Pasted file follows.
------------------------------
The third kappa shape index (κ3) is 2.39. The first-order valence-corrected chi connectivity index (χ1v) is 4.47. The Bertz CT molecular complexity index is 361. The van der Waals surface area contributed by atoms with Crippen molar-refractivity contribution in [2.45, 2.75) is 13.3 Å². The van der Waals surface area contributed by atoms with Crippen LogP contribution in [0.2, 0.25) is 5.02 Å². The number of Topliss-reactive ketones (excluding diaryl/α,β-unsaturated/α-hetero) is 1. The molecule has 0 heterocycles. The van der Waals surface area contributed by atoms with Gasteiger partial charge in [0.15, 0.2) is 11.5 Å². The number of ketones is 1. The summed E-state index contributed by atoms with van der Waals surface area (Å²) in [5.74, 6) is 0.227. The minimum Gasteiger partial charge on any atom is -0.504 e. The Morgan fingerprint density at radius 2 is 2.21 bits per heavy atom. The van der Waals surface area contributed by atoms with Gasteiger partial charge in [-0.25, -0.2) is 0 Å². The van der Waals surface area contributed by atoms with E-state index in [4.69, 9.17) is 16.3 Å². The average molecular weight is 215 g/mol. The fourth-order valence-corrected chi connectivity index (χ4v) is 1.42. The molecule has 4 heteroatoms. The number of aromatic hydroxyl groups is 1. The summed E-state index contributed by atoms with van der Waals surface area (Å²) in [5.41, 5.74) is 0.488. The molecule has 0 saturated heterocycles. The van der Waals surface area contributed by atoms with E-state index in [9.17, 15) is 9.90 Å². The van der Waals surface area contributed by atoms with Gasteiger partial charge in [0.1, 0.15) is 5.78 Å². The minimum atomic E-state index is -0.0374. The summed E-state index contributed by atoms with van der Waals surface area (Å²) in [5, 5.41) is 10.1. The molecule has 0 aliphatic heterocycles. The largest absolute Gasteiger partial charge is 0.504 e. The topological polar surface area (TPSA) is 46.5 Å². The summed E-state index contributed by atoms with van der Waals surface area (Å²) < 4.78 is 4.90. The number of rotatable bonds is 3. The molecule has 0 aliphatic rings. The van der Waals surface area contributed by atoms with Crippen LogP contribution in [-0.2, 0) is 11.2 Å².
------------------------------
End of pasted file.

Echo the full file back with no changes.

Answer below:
The third kappa shape index (κ3) is 2.39. The first-order valence-corrected chi connectivity index (χ1v) is 4.47. The Bertz CT molecular complexity index is 361. The van der Waals surface area contributed by atoms with Crippen molar-refractivity contribution in [2.45, 2.75) is 13.3 Å². The van der Waals surface area contributed by atoms with Crippen LogP contribution in [0.2, 0.25) is 5.02 Å². The number of Topliss-reactive ketones (excluding diaryl/α,β-unsaturated/α-hetero) is 1. The molecule has 0 heterocycles. The van der Waals surface area contributed by atoms with Gasteiger partial charge in [0.15, 0.2) is 11.5 Å². The number of ketones is 1. The summed E-state index contributed by atoms with van der Waals surface area (Å²) in [5.74, 6) is 0.227. The minimum Gasteiger partial charge on any atom is -0.504 e. The Morgan fingerprint density at radius 2 is 2.21 bits per heavy atom. The van der Waals surface area contributed by atoms with Gasteiger partial charge in [-0.25, -0.2) is 0 Å². The van der Waals surface area contributed by atoms with E-state index in [4.69, 9.17) is 16.3 Å². The average molecular weight is 215 g/mol. The fourth-order valence-corrected chi connectivity index (χ4v) is 1.42. The molecule has 4 heteroatoms. The number of aromatic hydroxyl groups is 1. The summed E-state index contributed by atoms with van der Waals surface area (Å²) in [5.41, 5.74) is 0.488. The molecule has 0 saturated heterocycles. The van der Waals surface area contributed by atoms with E-state index in [9.17, 15) is 9.90 Å². The van der Waals surface area contributed by atoms with Gasteiger partial charge in [0.1, 0.15) is 5.78 Å². The minimum atomic E-state index is -0.0374. The summed E-state index contributed by atoms with van der Waals surface area (Å²) in [5, 5.41) is 10.1. The molecule has 0 aliphatic heterocycles. The largest absolute Gasteiger partial charge is 0.504 e. The topological polar surface area (TPSA) is 46.5 Å². The summed E-state index contributed by atoms with van der Waals surface area (Å²) < 4.78 is 4.90. The number of rotatable bonds is 3. The molecule has 0 aliphatic rings. The van der Waals surface area contributed by atoms with Crippen LogP contribution in [-0.2, 0) is 11.2 Å².